"The pendulum swings," said former Alabama coach Gene Stallings, the last Tide coach before Saban to bring home a national title. "You don't stay good forever. You don't stay bad forever."


Of course, Alabama and Notre Dame fans aren't real comfortable with the first part of that statement. The Crimson Tide and Fighting Irish were perennial national championship contenders for decades.


For Alabama, replacing Bear proved difficult. Paul Bryant won six national championships in 25 years as the coach in Tuscaloosa, and when he stepped down the Crimson Tide felt compelled to bring back one of his boys to replace him. Ray Perkins was hired away from the New York Giants, and spent four years at Alabama before going back to the NFL.


Alabama tried going outside the family and hired Bill Curry. He lasted three years, before leaving for Kentucky.


"You follow somebody like Coach Bryant, it's an extremely difficult situation," Stallings said.


Stallings played for Bryant at Texas A&M, coached under him at Alabama and even sounded a bit like the Bear with his baritone drawl. He found success and relative peace in seven seasons as coach of the Tide.


"I told Coach Bryant stories. I wasn't in competition with Coach Bryant," Stallings said. "I think that's one of the reasons I was, quote, accepted by the Alabama people."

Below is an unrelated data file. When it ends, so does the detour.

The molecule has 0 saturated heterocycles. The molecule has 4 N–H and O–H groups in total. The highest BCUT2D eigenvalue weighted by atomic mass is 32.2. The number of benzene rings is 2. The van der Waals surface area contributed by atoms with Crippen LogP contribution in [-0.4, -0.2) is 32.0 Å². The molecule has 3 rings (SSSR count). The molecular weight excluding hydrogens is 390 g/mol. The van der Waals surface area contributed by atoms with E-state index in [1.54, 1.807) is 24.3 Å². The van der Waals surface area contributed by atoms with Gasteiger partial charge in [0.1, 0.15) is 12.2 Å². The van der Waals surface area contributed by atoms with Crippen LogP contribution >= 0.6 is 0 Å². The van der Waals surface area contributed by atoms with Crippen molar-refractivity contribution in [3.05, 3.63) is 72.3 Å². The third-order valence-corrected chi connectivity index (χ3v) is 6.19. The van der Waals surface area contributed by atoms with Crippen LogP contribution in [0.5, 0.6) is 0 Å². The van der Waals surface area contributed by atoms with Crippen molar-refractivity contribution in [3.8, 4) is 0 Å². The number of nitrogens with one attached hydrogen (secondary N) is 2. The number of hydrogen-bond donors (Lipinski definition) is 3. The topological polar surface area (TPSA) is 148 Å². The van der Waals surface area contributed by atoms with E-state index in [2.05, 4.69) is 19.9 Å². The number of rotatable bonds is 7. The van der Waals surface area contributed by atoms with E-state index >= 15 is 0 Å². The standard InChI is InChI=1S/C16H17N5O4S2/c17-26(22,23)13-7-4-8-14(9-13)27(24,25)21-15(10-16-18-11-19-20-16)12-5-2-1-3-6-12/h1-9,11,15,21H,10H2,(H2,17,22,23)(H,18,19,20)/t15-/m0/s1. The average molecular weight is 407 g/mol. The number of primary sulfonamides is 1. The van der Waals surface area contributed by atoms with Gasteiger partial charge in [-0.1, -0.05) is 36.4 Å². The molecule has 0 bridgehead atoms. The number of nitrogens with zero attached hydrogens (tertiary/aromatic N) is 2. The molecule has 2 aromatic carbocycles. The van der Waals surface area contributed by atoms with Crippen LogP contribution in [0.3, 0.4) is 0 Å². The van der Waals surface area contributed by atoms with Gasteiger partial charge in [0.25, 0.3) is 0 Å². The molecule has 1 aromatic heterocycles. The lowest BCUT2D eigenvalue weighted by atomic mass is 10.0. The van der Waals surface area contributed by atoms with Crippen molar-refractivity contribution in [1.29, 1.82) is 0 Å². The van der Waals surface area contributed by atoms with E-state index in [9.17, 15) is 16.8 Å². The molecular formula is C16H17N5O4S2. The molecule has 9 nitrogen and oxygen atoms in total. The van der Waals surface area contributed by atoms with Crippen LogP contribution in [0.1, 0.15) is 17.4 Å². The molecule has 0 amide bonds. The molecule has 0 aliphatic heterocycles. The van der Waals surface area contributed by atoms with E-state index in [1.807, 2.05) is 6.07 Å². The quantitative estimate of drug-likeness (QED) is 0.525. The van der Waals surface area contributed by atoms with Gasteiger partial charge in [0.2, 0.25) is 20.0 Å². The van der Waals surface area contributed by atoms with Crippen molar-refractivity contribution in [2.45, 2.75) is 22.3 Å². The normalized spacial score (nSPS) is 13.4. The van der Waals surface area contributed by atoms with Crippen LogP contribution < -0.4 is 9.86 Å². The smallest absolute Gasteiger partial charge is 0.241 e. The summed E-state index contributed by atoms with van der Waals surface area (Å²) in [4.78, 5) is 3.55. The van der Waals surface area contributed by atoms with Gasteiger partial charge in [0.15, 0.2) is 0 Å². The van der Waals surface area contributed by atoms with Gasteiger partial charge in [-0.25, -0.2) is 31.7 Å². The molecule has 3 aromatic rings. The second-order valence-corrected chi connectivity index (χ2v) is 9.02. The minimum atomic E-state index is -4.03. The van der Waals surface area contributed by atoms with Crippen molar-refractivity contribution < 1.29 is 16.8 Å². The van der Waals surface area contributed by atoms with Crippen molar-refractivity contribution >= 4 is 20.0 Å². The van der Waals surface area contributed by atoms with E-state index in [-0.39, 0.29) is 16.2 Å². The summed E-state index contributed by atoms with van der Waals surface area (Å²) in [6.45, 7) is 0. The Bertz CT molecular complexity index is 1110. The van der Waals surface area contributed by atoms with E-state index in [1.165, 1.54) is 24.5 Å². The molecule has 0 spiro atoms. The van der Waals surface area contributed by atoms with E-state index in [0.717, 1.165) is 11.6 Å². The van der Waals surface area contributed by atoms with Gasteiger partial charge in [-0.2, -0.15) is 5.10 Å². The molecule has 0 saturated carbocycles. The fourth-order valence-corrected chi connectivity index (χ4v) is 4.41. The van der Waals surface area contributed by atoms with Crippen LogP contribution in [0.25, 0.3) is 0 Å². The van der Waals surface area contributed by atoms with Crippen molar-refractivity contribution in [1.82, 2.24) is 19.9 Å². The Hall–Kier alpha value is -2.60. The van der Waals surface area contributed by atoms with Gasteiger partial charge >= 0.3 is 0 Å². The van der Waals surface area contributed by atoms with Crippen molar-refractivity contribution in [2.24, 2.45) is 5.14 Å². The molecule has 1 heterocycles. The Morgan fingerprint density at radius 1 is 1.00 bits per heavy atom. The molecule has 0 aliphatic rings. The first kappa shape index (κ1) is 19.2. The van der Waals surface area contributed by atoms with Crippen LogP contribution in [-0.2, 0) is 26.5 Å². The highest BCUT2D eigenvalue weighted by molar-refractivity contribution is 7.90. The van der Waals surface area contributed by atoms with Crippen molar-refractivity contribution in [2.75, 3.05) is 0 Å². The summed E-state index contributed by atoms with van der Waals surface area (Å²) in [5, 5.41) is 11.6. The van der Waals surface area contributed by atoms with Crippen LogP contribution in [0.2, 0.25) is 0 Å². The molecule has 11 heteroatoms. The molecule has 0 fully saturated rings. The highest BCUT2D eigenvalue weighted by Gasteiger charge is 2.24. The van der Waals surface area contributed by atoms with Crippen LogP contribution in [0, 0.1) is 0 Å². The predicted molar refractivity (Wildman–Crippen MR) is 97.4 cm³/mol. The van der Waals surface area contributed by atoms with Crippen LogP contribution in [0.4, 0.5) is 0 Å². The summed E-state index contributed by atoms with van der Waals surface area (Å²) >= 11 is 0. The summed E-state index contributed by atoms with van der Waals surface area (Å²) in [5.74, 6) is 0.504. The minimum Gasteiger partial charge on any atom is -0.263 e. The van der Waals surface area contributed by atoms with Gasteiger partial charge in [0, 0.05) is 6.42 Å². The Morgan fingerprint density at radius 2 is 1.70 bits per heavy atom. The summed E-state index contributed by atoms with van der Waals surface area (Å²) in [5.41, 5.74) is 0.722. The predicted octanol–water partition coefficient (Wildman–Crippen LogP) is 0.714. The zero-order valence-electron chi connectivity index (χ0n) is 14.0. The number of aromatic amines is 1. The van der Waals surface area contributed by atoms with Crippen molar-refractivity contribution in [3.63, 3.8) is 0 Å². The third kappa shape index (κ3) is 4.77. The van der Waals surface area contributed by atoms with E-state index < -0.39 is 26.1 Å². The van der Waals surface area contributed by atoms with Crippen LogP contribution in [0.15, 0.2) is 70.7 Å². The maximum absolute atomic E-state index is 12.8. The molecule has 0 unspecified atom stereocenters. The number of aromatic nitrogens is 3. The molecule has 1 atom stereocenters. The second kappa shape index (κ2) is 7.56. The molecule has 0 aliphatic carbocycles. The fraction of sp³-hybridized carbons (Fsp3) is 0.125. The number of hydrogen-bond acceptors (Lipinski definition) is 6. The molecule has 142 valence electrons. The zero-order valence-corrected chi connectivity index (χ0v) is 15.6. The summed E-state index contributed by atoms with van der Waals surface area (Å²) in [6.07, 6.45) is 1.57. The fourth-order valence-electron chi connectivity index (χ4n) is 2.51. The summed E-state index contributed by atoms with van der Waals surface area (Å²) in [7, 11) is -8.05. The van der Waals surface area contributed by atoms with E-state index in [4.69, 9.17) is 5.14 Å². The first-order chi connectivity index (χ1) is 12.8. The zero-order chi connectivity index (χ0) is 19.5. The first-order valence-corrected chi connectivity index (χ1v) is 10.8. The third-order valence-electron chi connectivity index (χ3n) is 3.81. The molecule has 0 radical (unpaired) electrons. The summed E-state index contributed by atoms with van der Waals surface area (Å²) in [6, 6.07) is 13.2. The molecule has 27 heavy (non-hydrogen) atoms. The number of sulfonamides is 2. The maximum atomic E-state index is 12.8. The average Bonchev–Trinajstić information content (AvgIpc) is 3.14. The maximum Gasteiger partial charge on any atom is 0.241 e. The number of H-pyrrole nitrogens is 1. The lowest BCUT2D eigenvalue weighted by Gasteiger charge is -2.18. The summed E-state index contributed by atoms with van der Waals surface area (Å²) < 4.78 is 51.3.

After Stalling left in 1996, things started to get ugly at Alabama. School leaders tried again to keep their most highly prized job in the family, hiring Mike DuBose, a former defensive lineman for Bryant. That didn't work, so Alabama swung the other direction by hiring Dennis Franchione, who skipped town after two seasons for Texas A&M, and Mike Price, who brought a whole new level of embarrassment to Alabama. Not long after he was hired away from Washington State, Price was fired after a night of drunken partying became public.


Alabama reverted back to old form, going with one of its own in former Tide quarterback Mike Shula. Like DuBose, he wasn't up to the task. On top of everything else, the NCAA slammed Alabama, wiping all its victories from the 2005 and '06 seasons off the books.